How does one evaluate a hitting coach? Most guys on a Major League roster already know how to hit, otherwise they would not be on a Major League roster (there are execptions, of course; we’re talking about the every day players here). Coaching hitting at that level seems to be more of an investigative and cheerleading effort. Sure it helps if your coach has the chops of a George Sisler, but he needs to be equal parts Jack Ryan and Stuart Smalley: Ryan to figure out what’s gone wrong with your approach if a slump develops, and Stuart to be relentlessly positive.
Into this position stepped Mark McGwire. He seems to have a sunny disposition, uses video to break down the swings of his charges, and was a hitter of some renown during his playing days. Based on the opening paragraph of this treatise, he was a good fit and we are done with the discussion. However baseball is a results based business, so let’s take a look at some offensive numbers.
Cardinal Team Offensive Production
Comparing traditional statistical metrics for 2010 with 2009, we find they are quite similar.
- 2009: 4.51 runs/game, 294 2B, 29 3B, 160 HR, 528 BB, 1041 K, .263/.322/.415.
- 2010: 4.54 runs/game, 285 2B, 18 3B, 150 HR, 541 BB, 1027 K, .263/.322/.402.
The Cardinals as a team had 76 more plate appearances in 2010 than 2009, or 1.2% more; that’s not statistically significant. The one trend we can pull from this small data set is the Cardinals hit for less power in 2010 than 2009 across the board (based on extra base hits); the caveat to that statement has to be their 2009 2B total was the highest since 2004, the 2009 3B total was the highest since 2003, and 2010 marked the second consecutive season the team’s HR total dropped when compared to the previous season.
I calculated the team’s average XBH production (a) since Albert Pujols joined the team, and (b) since they moved into Neo-Busch, as well as the standard deviation for each metric.
- Average (2000-2010, 2B/3B/HR): 291/25/182; 1 standard deviation for each is 22.4/5.6/27.9 (rounded)
- Average (2006-2010): 287/23/162; 1 standard deviation for each is 6.3/6.8/17.4 (rounded)
What does that tell us despite the small sample size? That the 2010 team was right where we would expect them to be XBH production wise when compared to previous teams (within 1 standard deviation of the average calculated). So McGwire’s hiring neither helped nor hindered the team’s offensive production.
Cardinal Individual Offensive Production
Although team strikeouts dropped a small amount from 2009 to 2010, among the individual starters strikeouts went up. Cardinal starters struck out more often in 2010 than 2009. The Cardinals walked slightly more frequently in 2010, but other than Rasmus’ big jump the starting 8’s walk rates seem to have gone down. Yadier Molina’s stats look worse in 2010 than 2009, but he did miss the last 2 weeks due to his knee; really his numbers look the same. Albert Pujols numbers were down but he still had a good year. Skip Schumaker and Brendan Ryan, as was highlighted in this Post-Dispatch article, had bad years. Colby Rasmus seems the only player upon whom McGwire had a positive influence based solely on the numbers, but how much of that was McGwire’s coaching and how much was the advice Colby’s dad gave him will probably never be known.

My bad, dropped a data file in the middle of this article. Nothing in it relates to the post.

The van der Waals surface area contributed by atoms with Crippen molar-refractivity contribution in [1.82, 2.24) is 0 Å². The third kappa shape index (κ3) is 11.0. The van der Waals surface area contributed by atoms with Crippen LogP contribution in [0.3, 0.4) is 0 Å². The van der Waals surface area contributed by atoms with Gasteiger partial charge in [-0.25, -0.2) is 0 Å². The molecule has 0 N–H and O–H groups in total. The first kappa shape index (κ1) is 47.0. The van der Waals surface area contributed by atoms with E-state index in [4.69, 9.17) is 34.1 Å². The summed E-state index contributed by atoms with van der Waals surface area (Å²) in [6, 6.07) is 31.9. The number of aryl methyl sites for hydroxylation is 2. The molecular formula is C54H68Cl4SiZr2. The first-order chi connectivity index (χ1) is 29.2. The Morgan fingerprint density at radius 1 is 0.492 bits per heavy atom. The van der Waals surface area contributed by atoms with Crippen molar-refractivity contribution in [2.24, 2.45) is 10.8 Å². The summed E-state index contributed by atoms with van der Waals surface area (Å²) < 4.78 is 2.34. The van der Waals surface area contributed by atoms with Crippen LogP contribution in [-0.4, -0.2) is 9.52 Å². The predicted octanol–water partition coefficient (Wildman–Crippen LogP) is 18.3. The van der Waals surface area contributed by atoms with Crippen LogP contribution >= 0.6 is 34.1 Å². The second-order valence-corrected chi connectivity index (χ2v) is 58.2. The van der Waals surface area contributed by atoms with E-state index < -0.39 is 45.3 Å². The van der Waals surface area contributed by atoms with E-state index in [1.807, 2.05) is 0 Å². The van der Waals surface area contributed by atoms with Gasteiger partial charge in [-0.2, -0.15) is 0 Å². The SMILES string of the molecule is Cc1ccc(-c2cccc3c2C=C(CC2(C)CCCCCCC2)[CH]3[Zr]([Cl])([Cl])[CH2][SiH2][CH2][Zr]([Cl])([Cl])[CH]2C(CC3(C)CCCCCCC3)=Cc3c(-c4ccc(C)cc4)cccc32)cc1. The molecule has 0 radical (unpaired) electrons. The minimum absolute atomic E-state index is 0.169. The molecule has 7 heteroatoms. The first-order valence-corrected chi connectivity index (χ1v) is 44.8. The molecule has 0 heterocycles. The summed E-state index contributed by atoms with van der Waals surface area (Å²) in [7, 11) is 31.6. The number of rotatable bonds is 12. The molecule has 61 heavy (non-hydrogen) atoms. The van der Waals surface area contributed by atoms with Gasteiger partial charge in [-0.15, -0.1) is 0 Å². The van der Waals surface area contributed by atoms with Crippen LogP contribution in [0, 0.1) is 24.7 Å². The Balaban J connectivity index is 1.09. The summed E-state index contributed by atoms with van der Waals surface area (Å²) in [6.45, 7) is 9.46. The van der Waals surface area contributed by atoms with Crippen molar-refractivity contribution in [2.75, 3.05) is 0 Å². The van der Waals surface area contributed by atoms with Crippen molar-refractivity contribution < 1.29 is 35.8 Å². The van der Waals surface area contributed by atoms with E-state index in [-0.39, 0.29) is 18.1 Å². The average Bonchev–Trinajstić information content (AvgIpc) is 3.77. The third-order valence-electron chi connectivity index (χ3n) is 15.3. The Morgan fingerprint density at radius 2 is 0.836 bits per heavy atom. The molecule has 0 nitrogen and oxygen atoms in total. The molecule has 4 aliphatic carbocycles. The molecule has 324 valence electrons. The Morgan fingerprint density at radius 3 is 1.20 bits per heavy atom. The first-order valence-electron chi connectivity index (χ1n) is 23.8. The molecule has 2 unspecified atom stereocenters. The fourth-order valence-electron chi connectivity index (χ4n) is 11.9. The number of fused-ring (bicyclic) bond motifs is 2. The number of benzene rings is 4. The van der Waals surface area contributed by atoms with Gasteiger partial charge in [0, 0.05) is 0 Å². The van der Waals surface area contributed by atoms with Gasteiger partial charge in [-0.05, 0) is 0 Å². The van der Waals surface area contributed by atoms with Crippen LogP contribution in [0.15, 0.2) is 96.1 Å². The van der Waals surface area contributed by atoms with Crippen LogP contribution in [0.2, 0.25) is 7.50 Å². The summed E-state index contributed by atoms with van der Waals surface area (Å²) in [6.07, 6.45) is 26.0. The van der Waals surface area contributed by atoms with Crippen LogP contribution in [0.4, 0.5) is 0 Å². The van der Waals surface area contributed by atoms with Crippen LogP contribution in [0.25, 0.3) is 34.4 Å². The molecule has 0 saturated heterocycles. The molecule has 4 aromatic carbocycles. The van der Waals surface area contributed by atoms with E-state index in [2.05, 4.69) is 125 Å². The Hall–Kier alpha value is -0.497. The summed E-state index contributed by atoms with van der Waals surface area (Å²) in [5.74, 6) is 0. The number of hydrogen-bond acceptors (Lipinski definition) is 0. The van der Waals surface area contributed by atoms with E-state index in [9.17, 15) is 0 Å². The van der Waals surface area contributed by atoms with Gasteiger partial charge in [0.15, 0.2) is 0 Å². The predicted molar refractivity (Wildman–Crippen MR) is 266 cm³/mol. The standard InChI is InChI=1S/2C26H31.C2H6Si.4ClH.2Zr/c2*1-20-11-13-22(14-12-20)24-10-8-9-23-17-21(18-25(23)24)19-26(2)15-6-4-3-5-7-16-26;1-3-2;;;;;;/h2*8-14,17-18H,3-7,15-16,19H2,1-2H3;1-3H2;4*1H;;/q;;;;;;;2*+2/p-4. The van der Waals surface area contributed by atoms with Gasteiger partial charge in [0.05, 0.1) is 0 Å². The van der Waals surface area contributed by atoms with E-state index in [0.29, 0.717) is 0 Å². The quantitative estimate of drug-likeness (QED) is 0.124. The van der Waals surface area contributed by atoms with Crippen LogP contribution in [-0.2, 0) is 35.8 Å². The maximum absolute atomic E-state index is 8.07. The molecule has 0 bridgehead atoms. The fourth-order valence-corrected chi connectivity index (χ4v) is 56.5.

The argument can be made Mark McGwire did not help nor hinder the Cardinals offensive production as a TEAM, but may have negatively impacted INDIVIDUAL players based on these counting statistics.
More data is obviously better, and it is unfair to rate McGwire as a failed hitting coach after only 1 season. As was also pointed out in that Dispatch article, some of McGwire’s philosophies, like adjusting in-game to what the pitcher is doing without running to the video room, are significant departures from previous philosophies and it will take time to change that behavior. It is easier to focus on one individual hitter and evaluate his strengths/weaknesses; it is somewhat more difficult to juggle 25+ hitters over the course of the season and give them the same attention to detail. Hopefully Mark learned how to do that over the course of last season and will apply whatever lessons he learned to 2011.
McGwire deserves a passing grade if only because the Cardinal offense did not regress in 2010. Improvement in how well they drive the ball should be a focus area for the 2011 team, and we as observers should evaluate how well he’s doing that as the 2011 season progresses.